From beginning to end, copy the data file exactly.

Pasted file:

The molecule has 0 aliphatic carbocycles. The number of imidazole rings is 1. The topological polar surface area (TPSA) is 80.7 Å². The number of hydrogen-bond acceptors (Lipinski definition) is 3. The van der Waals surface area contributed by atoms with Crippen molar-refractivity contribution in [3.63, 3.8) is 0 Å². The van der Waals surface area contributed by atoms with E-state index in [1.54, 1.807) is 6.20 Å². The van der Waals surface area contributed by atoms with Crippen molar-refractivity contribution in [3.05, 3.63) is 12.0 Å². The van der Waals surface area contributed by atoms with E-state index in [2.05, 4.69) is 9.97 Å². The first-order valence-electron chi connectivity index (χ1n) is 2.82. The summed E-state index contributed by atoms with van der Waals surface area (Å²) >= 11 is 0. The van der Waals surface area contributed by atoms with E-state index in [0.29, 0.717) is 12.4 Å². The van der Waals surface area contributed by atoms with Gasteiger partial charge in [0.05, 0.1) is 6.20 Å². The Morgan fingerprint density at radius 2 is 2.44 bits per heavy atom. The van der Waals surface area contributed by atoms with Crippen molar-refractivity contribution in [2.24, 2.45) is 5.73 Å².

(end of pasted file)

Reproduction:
The molecule has 0 aliphatic carbocycles. The number of imidazole rings is 1. The topological polar surface area (TPSA) is 80.7 Å². The number of hydrogen-bond acceptors (Lipinski definition) is 3. The van der Waals surface area contributed by atoms with Crippen molar-refractivity contribution in [3.63, 3.8) is 0 Å². The van der Waals surface area contributed by atoms with E-state index in [1.54, 1.807) is 6.20 Å². The van der Waals surface area contributed by atoms with Crippen molar-refractivity contribution in [3.05, 3.63) is 12.0 Å². The van der Waals surface area contributed by atoms with E-state index in [2.05, 4.69) is 9.97 Å². The first-order valence-electron chi connectivity index (χ1n) is 2.82. The summed E-state index contributed by atoms with van der Waals surface area (Å²) >= 11 is 0. The van der Waals surface area contributed by atoms with E-state index in [0.29, 0.717) is 12.4 Å². The van der Waals surface area contributed by atoms with Gasteiger partial charge in [0.05, 0.1) is 6.20 Å². The Morgan fingerprint density at radius 2 is 2.44 bits per heavy atom. The van der Waals surface area contributed by atoms with Crippen molar-refractivity contribution in [2.24, 2.45) is 5.73 Å².